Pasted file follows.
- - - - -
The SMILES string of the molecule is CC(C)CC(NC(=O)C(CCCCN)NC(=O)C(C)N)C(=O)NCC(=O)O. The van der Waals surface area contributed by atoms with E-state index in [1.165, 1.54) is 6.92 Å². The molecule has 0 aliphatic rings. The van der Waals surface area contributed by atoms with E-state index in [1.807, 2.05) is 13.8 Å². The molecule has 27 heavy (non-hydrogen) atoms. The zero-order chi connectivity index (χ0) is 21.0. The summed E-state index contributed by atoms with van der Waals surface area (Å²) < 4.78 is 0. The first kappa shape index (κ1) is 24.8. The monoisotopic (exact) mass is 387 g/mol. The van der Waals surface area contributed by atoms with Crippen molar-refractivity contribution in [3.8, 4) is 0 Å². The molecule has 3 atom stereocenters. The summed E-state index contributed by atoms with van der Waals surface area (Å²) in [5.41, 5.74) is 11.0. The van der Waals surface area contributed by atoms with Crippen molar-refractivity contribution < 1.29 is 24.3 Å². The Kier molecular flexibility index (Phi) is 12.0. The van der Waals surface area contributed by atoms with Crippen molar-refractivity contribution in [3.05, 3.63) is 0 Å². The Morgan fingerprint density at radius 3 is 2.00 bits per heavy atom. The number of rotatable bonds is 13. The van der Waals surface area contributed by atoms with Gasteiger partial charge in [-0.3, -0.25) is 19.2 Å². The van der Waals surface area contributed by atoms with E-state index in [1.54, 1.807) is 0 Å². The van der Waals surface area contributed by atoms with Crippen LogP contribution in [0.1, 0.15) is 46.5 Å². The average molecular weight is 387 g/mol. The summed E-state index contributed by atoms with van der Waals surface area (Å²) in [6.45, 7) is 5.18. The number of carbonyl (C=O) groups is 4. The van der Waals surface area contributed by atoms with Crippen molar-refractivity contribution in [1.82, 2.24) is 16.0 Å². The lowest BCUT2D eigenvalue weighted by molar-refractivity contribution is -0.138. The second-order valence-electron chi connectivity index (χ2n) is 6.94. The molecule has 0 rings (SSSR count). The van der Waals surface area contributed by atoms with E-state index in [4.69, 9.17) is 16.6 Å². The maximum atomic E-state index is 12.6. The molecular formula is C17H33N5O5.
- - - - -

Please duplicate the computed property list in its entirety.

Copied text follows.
The SMILES string of the molecule is CC(C)CC(NC(=O)C(CCCCN)NC(=O)C(C)N)C(=O)NCC(=O)O. The van der Waals surface area contributed by atoms with E-state index in [1.165, 1.54) is 6.92 Å². The molecule has 0 aliphatic rings. The van der Waals surface area contributed by atoms with E-state index in [1.807, 2.05) is 13.8 Å². The molecule has 27 heavy (non-hydrogen) atoms. The zero-order chi connectivity index (χ0) is 21.0. The summed E-state index contributed by atoms with van der Waals surface area (Å²) < 4.78 is 0. The first kappa shape index (κ1) is 24.8. The monoisotopic (exact) mass is 387 g/mol. The van der Waals surface area contributed by atoms with Crippen molar-refractivity contribution in [3.8, 4) is 0 Å². The molecule has 3 atom stereocenters. The summed E-state index contributed by atoms with van der Waals surface area (Å²) in [5.41, 5.74) is 11.0. The van der Waals surface area contributed by atoms with Crippen molar-refractivity contribution < 1.29 is 24.3 Å². The Kier molecular flexibility index (Phi) is 12.0. The van der Waals surface area contributed by atoms with Crippen molar-refractivity contribution in [3.05, 3.63) is 0 Å². The Morgan fingerprint density at radius 3 is 2.00 bits per heavy atom. The number of rotatable bonds is 13. The van der Waals surface area contributed by atoms with Gasteiger partial charge in [-0.3, -0.25) is 19.2 Å². The van der Waals surface area contributed by atoms with E-state index in [1.54, 1.807) is 0 Å². The van der Waals surface area contributed by atoms with Crippen LogP contribution in [0.1, 0.15) is 46.5 Å². The average molecular weight is 387 g/mol. The summed E-state index contributed by atoms with van der Waals surface area (Å²) in [6.45, 7) is 5.18. The number of carbonyl (C=O) groups is 4. The van der Waals surface area contributed by atoms with Crippen molar-refractivity contribution in [1.82, 2.24) is 16.0 Å². The lowest BCUT2D eigenvalue weighted by molar-refractivity contribution is -0.138. The second-order valence-electron chi connectivity index (χ2n) is 6.94. The molecule has 0 rings (SSSR count). The van der Waals surface area contributed by atoms with E-state index in [4.69, 9.17) is 16.6 Å². The maximum atomic E-state index is 12.6. The molecular formula is C17H33N5O5.